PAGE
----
Welcome to our column, Russia Update, where we will be closely following day-to-day developments in Russia, including the Russian government’s foreign and domestic policies.
The previous issue is here, and see also our Russia This Week and feature Is Putin Really Reining in Hard-Liners? Fact-Checking Gordon Hahnâs Article In The Moscow Times
Chechen leader Ramzan Kadyrov has made good on his threat to destroy the homes of relatives of the terrorists who attacked Grozny December 4. Four homes were burned to the ground in Achkhoy-Martan yestersday.
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Today is International Human Rights Day, but few Russians risked cold or arrest to mark it with any kind of picket, as they have in past years.
Moscow’s Memorial Society, whose Russian branch has been
fending off a determination of “foreign agent” by the Justice Ministry,
staged a quieter action that they hope will have a lasting effect.
Activists placed metal plaques with the names of victims of
Stalin’s purges on the apartment buildings where they had lived, as part
of an ongoing effort to remember the victims of communism and prevent
the recurrence of its legacy — an uphill battle.
Arseny Roginsky, a historian and former political prisoner who heads Memorial, explained the project (Translation by The Interpreter):
“Moscow is the city that suffered the most from Soviet terror. In
1937-1938 alone, 90,000 people were arrested, and approximately 30,000
of those arrested were shot. So today go around the city, and find traces of this, there are none.
There is nothing at the places where
there were prisons, there is nothing at the places where decisions were
made, much less the places where people lived. There are just a few
memorial plaques, and yet, the shamefully forgotten word ‘shot’ is never
used, they are afraid to use it. ‘Here lived Marshal Tukachevsky, here
lived director Meyerhold. And the word isn’t there, no it’s not.”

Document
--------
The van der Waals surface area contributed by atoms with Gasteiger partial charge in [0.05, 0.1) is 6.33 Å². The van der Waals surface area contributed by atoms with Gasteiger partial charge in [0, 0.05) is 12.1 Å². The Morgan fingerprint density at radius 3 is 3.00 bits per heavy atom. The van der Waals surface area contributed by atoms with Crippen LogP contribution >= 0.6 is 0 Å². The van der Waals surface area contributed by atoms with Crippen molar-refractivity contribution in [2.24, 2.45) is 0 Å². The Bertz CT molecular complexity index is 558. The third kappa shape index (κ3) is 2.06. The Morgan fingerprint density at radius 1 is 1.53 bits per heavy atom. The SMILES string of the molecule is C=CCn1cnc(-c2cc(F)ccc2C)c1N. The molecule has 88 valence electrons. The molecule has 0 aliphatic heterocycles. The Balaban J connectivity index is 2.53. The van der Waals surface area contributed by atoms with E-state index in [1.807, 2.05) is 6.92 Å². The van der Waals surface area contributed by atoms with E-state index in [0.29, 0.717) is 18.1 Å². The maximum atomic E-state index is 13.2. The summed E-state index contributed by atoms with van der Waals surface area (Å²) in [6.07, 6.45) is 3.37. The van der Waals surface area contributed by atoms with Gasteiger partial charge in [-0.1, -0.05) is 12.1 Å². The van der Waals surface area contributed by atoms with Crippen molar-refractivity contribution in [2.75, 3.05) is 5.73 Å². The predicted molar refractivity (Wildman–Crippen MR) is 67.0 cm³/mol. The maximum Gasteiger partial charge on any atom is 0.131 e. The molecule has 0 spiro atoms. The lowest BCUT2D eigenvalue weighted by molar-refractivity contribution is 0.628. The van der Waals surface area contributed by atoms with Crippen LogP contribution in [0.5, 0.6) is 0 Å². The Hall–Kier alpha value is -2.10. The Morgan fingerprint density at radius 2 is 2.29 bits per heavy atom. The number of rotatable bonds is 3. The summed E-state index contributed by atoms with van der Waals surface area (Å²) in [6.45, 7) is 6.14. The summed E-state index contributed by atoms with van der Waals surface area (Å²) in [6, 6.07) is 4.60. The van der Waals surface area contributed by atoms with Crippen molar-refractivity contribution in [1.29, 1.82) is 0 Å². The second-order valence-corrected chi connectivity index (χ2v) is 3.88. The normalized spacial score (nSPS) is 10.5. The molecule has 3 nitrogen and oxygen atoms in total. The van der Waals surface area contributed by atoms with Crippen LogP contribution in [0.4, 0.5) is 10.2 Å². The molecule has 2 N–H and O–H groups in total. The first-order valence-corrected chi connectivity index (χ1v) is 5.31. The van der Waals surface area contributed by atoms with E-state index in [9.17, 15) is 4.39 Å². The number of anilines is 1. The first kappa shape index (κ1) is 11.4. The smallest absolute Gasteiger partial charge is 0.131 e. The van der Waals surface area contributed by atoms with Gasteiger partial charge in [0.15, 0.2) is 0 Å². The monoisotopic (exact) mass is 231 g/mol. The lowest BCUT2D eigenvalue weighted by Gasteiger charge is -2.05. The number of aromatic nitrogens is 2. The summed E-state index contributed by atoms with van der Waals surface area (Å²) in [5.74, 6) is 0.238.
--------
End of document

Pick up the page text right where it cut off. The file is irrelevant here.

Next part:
Eugene Asse, an architect and participant in the project said that
Memorial had been unable to find official city support for their effort:
“When we began there were some minimal conversations about the
feasibility of some official support of the project. There were
responses of this type, ‘What, will we turn the whole city into a columbarium?
To which we replied, ‘But that’s exactly what it is. That’s what it is.
It will be the truth of our history. ‘But we don’t need that kind of
truth. Why should we turn the city into a columbarium?'”
Protesters against cuts in the health care budget and dismissal of
doctors continued their camp-out at the office of United Russia on Banny
Lane, after four people who had been arrested returned to the site, OVDinfo.org reported.
Anastasiya Zotova, a reporter from the web site OGON (United Group for Public Monitoring), tweeted about the doctors’ vigil:
Translation: Doctors of Moscow who have been kicked out of apartments have put up a tent camp outside the office of United Russia. Right now. The police aren’t here.
A journalist at the protest, Aleksandr Zimbovsky, was detained despite showing his press card.
Zotova has covered a few other protests this week:
On December 6, anti-war picketers protested the war in Ukraine but were set upon by ultranationalist thugs who broke their flag poles.
Translation: Eduard shows his broken flag-pole.
There was another picket in defense of the prisoners of the Bolotnaya Square demonstrations which evidently proceeded without police intervention:
An African doctor was stabbed in the stomach for asking a racist Russian attacker to address him by name, Moscow Times reported.
An eye surgeon from the Democratic Republic of Congo (DRC) who gave only his first name of “Francis” had fled violence in his homeland and immigrated to Russia. But the level of Russian racism he has faced has forced him to seek refuge in a monastery.
Katya Bermant, a human rights activist published his story featured on Colta.ru on her Facebook page, and included a photo of Francis pointing to his wounds. Someone reported the photo to Facebook administrators as violating their guidelines, but the picture remains.
Photo by Aleksandr Savin/Colta.ru.
In Podolsk, Francis was approached by a local man who called him “a nigger” and demanded to take a picture with him, using the familiar Russian pronoun for “you” which is considered rude when used with strangers. When the doctor gave his name and said he was black, not a “nigger,” the man stabbed him in the stomach.